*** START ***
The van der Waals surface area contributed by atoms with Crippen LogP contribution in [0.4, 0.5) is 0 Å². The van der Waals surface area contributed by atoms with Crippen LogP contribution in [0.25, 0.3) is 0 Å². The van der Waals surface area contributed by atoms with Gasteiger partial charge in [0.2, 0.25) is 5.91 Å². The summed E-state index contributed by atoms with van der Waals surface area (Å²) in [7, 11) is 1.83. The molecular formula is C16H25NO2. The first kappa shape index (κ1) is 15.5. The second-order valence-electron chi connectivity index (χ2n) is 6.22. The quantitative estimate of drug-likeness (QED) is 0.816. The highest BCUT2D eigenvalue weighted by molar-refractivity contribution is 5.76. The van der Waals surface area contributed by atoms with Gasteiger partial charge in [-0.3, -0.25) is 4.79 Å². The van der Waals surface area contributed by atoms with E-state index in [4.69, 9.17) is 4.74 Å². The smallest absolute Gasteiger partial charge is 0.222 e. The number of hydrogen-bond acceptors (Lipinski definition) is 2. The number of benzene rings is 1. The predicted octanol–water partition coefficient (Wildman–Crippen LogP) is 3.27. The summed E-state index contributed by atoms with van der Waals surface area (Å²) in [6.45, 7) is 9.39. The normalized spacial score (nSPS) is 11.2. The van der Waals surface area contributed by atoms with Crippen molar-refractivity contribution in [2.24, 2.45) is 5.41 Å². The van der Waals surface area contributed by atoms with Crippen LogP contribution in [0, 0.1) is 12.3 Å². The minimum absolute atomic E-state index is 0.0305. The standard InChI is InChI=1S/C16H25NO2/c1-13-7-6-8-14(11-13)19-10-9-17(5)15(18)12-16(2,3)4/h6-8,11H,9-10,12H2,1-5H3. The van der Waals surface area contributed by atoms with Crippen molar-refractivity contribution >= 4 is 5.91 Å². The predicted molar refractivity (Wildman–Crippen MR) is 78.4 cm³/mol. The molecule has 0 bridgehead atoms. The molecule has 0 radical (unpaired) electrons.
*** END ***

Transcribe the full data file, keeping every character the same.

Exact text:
The van der Waals surface area contributed by atoms with Crippen LogP contribution in [0.4, 0.5) is 0 Å². The van der Waals surface area contributed by atoms with Crippen LogP contribution in [0.25, 0.3) is 0 Å². The van der Waals surface area contributed by atoms with Gasteiger partial charge in [0.2, 0.25) is 5.91 Å². The summed E-state index contributed by atoms with van der Waals surface area (Å²) in [7, 11) is 1.83. The molecular formula is C16H25NO2. The first kappa shape index (κ1) is 15.5. The second-order valence-electron chi connectivity index (χ2n) is 6.22. The quantitative estimate of drug-likeness (QED) is 0.816. The highest BCUT2D eigenvalue weighted by molar-refractivity contribution is 5.76. The van der Waals surface area contributed by atoms with Gasteiger partial charge in [-0.3, -0.25) is 4.79 Å². The van der Waals surface area contributed by atoms with E-state index in [4.69, 9.17) is 4.74 Å². The smallest absolute Gasteiger partial charge is 0.222 e. The number of hydrogen-bond acceptors (Lipinski definition) is 2. The number of benzene rings is 1. The predicted octanol–water partition coefficient (Wildman–Crippen LogP) is 3.27. The summed E-state index contributed by atoms with van der Waals surface area (Å²) in [6.45, 7) is 9.39. The normalized spacial score (nSPS) is 11.2. The van der Waals surface area contributed by atoms with Crippen molar-refractivity contribution in [2.24, 2.45) is 5.41 Å². The van der Waals surface area contributed by atoms with Crippen LogP contribution in [0, 0.1) is 12.3 Å². The minimum absolute atomic E-state index is 0.0305. The standard InChI is InChI=1S/C16H25NO2/c1-13-7-6-8-14(11-13)19-10-9-17(5)15(18)12-16(2,3)4/h6-8,11H,9-10,12H2,1-5H3. The van der Waals surface area contributed by atoms with Crippen molar-refractivity contribution >= 4 is 5.91 Å². The predicted molar refractivity (Wildman–Crippen MR) is 78.4 cm³/mol. The molecule has 0 bridgehead atoms. The molecule has 0 radical (unpaired) electrons.